It took me a while to finally be able to watch Yuri Bear Storm since I don’t have internet at home and I was wary of daring to watch it on a work computer, but it ended up working out well since I was then able to watch two episodes at once instead of just the first. It was also a bit interesting to watch them after I had seen a lot of chatter and discussion about the show, although partly since some of it was dead wrong – I read more than one person claiming that there was guro, and that wasn’t the case at all (yeah, sure, someone gets eaten, but the visual details are completely off-screen). I also didn’t think the primary theme was terribly mysterious – it’s fairly obvious that it’s about conformity, and specifically about homosexuality in the context of such. Sure, Ikuhara has a lot of other material (ideas, symbols, etc.) strewn about, but that core isn’t so difficult to get, is it?
I realize that the title comes, apparently, from a novelization about the Sankebetsu Bear Incident, in which a bear in Hokkaido in the early 20th century killed a bunch of people in quite gruesome fashion and managed to evade being killed for several days. Is it worth noting that one of the beliefs was that the bear kept attacking people because it had developed a taste for humans after the first attack? (It even broke into a few homes to get to people!) So, something something, societal fears about homosexuality as being an acquired taste, and therefore potentially contagious (i.e. those predatory gays will have an encounter with a young innocent and then that young innocent will become a depraved predator as well)? Perhaps.
Reading about the Sankebetsu Bear Incident, I ended up typing in random “[animal] attacks” into Wikipedia out of idle curiosity. Wow! Leopards are ridiculous assholes! Actually, more generally, wow, big cats will fuck you up! There were multiple articles linked to the main articles about different big cats attacking people about tigers and leopards who hunted people for years and years and killed hundreds of them! I’m a squishy Westerner from an urban area. The only time I’ve come close to having to worry about such a thing was one time in land navigation training when I was given a safety brief and they stated that there had been reports of a mountain lion on the navigation course (and, honestly, after a moment of, “WHAT?”, I breathed easy since, hell, if a mountain lion attacked me, I’d be dead before I knew what was going on anyway – they go for the neck first, after all, and attack from behind! So why worry?), so this was a bit horrifying!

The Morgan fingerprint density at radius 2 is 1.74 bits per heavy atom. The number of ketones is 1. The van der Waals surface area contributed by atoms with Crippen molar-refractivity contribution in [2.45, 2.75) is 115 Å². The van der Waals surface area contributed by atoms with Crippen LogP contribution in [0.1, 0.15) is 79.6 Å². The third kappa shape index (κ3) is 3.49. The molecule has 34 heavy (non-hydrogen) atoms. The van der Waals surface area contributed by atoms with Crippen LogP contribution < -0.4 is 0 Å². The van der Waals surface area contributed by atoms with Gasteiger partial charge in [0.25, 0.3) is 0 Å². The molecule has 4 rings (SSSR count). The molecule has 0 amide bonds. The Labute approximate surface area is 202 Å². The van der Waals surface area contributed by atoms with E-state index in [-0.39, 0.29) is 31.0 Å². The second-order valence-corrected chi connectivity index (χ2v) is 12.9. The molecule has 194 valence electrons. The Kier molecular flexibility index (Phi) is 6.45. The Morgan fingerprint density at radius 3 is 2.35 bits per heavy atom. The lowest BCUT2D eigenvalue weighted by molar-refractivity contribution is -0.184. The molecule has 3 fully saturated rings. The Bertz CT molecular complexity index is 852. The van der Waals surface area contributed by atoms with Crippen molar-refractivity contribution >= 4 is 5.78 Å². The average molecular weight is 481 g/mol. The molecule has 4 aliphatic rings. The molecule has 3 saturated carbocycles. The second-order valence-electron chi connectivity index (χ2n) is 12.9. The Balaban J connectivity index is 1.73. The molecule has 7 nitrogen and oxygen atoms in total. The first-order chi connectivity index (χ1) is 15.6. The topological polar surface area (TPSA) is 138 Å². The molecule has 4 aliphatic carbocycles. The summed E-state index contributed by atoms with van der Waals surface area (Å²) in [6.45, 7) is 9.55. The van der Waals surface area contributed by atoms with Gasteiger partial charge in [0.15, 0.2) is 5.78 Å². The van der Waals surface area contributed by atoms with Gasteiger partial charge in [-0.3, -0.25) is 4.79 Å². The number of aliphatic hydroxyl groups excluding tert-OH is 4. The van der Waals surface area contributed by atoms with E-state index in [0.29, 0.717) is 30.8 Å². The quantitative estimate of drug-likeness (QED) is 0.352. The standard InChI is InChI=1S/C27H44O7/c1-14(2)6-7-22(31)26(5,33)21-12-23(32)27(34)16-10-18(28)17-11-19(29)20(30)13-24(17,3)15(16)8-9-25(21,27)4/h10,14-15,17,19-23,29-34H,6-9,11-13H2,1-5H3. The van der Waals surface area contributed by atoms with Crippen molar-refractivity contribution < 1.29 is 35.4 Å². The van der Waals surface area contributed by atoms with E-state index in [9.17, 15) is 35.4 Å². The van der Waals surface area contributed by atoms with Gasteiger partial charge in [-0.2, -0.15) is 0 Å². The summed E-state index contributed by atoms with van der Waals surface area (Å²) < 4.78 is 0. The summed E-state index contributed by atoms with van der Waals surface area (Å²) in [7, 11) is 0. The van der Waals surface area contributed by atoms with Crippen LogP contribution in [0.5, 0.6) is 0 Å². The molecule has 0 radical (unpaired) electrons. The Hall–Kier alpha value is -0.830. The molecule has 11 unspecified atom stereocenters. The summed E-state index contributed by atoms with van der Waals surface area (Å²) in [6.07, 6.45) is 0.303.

But, back to the yuri bears. Loved it! Can’t really explain why. Isn’t that dreadful? Aren’t anime blogs supposed to tell you why you should or should not watch a show? What a rude and inconsiderate blogger I am! It could be a deliberate choice, though – truly, Yuri Bear Storm is one of those shows where you’re far better off watching the first episode rather than trying to decide to watch the first episode based on what others have said. It’s a bit out there, it’s very Ikuhara, and it’ll only take twenty-three minutes or so, anyway, so why not? Have at it.
So, something something, societal fears about homosexuality as being an acquired taste, and therefore potentially contagious (i.e. those predatory gays will have an encounter with a young innocent and then that young innocent will become a depraved predator as well)?
Sounds legit. I’m enjoying this show too, not in the least because it’s lovely to look at.
By the way, the cover story of the National Geographic issue from April 2014 (“Wild Pets”) had some disturbing anecdotes about people who made the mistake of treating wild animals like housecats. Fun times! Here’s a link to the online version, if you have the stomach for that sort of thing:
Leopards are bad. They really will eat nothing else but human beings once they’ve had a taste. My favorite maneaters were the lions of Tsavo. Peter H. Capstick wrote a great book about them and other maneaters titled Death in the Silent Places. Or you could always watch The Ghost and The Darkness. One day I’d like to see those lions in the Fields Museum of Chicago.
I think that I might have to give this anime a shot now.